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Publication numberUS5173580 A
Publication typeGrant
Application numberUS 07/614,392
Publication dateDec 22, 1992
Filing dateNov 15, 1990
Priority dateNov 15, 1990
Fee statusPaid
Also published asCA2055556A1, CA2055556C, DE69124074D1, DE69124074T2, EP0486051A1, EP0486051B1
Publication number07614392, 614392, US 5173580 A, US 5173580A, US-A-5173580, US5173580 A, US5173580A
InventorsLiza Levin, Peter S. Pesheck
Original AssigneeThe Pillsbury Company
Export CitationBiBTeX, EndNote, RefMan
External Links: USPTO, USPTO Assignment, Espacenet
Susceptor with conductive border for heating foods in a microwave oven
US 5173580 A
Abstract
An apparatus to provide more uniform heating of a food product in a microwave oven is disclosed. The invention employs a susceptor in combination with a conductive sheet forming a border around the edge of the susceptor and having an opening in the center exposing the susceptor.
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Claims(6)
What is claimed is:
1. An apparatus for heating food in a microwave oven, comprising:
a first sheet of material defining susceptor means for heating in response to microwave radiation;
a second sheet of material defining a conductive reflective border region surrounding a transmissive center area, the second sheet of material being closely adjacent to the susceptor means; and,
the first sheet of material and the second sheet of material being located on a same side of a food item to be heated.
2. The apparatus according to claim 1, wherein:
the first sheet of material is planar.
3. The apparatus according to claim 2, wherein:
the second sheet of material is planar.
4. The apparatus according to claim 3, wherein:
the first sheet of material and the second sheet of material are substantially parallel to each other.
5. The apparatus according to claim 4, wherein:
the second sheet of material comprises a sheet of Aluminum foil adhesively bonded to the susceptor means.
6. The apparatus according to claim 5, wherein:
the susceptor means comprises a sheet of metallized polyester adhesively bonded to a sheet of paper.
Description
CROSS-REFERENCE TO RELATED APPLICATIONS

This application contains subject matter related to application Ser. No. 404,200, filed Sep. 5, 1989, which is a continuation of application Ser. No. 119,381, filed Nov. 10, 1987, now U.S. Pat. No. 4,927,991, the entire disclosure of which is incorporated herein by reference. This application also discloses subject matter related to application Ser. No. 162,280, filed Feb. 29, 1988, now U.S. Pat. No. 4,972,059, the entire disclosure of which is incorporated herein by reference.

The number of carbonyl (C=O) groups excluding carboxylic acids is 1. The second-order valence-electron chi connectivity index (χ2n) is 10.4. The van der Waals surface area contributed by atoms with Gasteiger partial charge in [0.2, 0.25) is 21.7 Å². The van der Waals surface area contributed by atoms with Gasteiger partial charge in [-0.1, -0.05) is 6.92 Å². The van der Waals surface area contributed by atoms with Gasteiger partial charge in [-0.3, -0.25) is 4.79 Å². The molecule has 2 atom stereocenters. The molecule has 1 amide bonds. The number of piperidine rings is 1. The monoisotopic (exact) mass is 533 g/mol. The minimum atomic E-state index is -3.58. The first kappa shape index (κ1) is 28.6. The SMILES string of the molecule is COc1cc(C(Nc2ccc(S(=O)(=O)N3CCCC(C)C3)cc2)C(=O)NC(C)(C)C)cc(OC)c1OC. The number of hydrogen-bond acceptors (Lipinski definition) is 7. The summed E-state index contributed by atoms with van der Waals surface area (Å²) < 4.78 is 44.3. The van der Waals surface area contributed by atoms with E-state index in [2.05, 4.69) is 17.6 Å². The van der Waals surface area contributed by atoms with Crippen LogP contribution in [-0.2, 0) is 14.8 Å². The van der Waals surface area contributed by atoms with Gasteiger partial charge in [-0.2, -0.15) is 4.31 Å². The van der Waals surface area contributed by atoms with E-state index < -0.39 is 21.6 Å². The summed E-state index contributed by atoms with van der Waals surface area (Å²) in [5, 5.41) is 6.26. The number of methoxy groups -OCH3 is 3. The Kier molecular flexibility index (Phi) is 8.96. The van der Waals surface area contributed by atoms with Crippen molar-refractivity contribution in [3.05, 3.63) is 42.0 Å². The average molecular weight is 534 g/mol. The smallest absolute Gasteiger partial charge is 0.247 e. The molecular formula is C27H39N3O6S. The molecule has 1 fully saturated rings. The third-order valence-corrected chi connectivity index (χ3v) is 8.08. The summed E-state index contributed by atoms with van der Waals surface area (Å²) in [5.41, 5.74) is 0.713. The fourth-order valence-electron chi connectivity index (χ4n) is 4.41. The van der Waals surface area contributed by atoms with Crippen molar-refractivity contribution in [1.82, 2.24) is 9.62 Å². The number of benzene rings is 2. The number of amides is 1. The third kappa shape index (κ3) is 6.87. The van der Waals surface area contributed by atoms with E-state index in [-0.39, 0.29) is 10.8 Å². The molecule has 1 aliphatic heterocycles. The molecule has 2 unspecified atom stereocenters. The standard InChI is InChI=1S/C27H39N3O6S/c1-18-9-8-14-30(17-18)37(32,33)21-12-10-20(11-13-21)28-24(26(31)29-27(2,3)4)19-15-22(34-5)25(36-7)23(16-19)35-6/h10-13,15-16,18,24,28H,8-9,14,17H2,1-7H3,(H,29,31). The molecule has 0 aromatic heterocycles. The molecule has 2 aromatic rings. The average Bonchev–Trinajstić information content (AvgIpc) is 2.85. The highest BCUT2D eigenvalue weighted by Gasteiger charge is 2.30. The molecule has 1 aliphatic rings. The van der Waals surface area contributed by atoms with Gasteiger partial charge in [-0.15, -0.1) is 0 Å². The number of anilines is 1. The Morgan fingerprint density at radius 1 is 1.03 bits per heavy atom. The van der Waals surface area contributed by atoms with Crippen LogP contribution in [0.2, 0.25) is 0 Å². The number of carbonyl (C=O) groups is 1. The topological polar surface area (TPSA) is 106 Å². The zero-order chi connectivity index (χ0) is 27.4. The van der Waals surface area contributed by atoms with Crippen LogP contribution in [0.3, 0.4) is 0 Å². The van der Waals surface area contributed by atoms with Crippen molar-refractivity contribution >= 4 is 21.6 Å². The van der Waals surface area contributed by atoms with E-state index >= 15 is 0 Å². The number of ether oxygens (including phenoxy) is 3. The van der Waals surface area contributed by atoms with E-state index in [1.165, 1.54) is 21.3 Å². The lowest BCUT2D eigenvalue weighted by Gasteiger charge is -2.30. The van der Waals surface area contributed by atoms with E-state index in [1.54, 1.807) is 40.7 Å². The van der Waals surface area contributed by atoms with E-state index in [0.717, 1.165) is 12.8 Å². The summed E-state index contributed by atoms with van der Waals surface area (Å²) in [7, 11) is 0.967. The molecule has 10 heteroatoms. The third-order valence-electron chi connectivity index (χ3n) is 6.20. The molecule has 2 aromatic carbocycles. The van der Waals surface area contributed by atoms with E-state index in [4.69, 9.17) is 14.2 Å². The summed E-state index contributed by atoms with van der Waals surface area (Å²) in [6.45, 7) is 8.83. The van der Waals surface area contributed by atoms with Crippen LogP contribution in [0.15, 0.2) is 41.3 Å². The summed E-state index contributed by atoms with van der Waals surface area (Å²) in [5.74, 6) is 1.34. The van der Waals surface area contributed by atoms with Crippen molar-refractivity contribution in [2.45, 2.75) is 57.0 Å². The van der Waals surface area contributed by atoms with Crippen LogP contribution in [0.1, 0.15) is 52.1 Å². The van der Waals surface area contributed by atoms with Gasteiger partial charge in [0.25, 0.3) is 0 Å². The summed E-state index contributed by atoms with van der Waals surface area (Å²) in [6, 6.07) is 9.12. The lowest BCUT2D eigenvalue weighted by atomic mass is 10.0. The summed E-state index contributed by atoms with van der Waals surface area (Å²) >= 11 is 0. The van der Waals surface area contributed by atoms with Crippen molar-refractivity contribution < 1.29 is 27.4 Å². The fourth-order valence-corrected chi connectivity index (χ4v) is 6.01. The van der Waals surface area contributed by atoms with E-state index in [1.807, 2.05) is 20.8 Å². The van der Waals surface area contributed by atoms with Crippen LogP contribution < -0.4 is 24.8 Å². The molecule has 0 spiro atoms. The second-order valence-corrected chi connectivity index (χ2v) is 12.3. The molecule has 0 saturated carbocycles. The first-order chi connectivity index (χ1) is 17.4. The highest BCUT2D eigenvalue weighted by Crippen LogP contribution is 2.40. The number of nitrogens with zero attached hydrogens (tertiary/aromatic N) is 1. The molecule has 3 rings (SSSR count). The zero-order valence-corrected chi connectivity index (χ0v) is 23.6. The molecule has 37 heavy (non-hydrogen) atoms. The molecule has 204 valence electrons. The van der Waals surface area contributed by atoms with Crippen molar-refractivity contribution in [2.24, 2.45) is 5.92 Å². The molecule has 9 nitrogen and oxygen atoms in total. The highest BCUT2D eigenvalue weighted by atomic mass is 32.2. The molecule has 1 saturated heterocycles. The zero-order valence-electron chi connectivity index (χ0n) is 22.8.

BACKGROUND OF THE INVENTION

Microwave cooking often offers advantages of speed and convenience in heating foods. However, the heating characteristics in a microwave oven for some food products is dramatically different from that experienced in a conventional oven. One problem with microwave cooking is that necessary temperatures for browning and crisping of the surface of food products typically are not achieved. Moreover, microwave cooking may leave the food surface soggy, which is oftentimes undesirable and detrimental to the texture and taste of the food. These are old problems in the art, and many attempts have been made to solve them.

In the past, attempts to solve some problems with microwave cooking have involved the use of susceptors which heat in response to microwave radiation. Typically, susceptors have been used which contain a thin film of aluminum deposited upon a polyester film substrate which is in turn bonded to paper. U.S. Pat. No. 4,641,005 discloses a thin film susceptor of this type. Typically, such thin film susceptors will deteriorate or break up during microwave heating. This deterioration and breakup of the susceptor can significantly change its performance characteristics, and for many food products, this is undesirable. Also, undesirable nonuniform heating effects across the surface area of the food product may result. Undesirable nonuniform heating as a function of time for a given area of the susceptor during the period of time that heating occurs may also result. For example, attempts to heat large pizzas with a thin film susceptor have generally resulted in overheating of the outside of the pizza, and underheating of the center of the pizza. The outside edge of the crust could be burned, while the center area came out soggy.

One solution to problems associated with microwave cooking is disclosed in Applicants' U.S. Pat. No. 4,927,991. A susceptor may be used in combination with a grid to achieve more uniform heating. The present invention provides an alternative to the use of a susceptor in combination with a grid for certain applications.

SUMMARY OF THE INVENTION

The present invention may provide substantially uniform heating during microwave cooking of a food product, such as a pizza. The present invention employs a susceptor in combination with a conductive margin or border. Preferably, a planar susceptor is used in combination with a planar conductive film margin or border in closely adjacent coplanar relationship with the susceptor.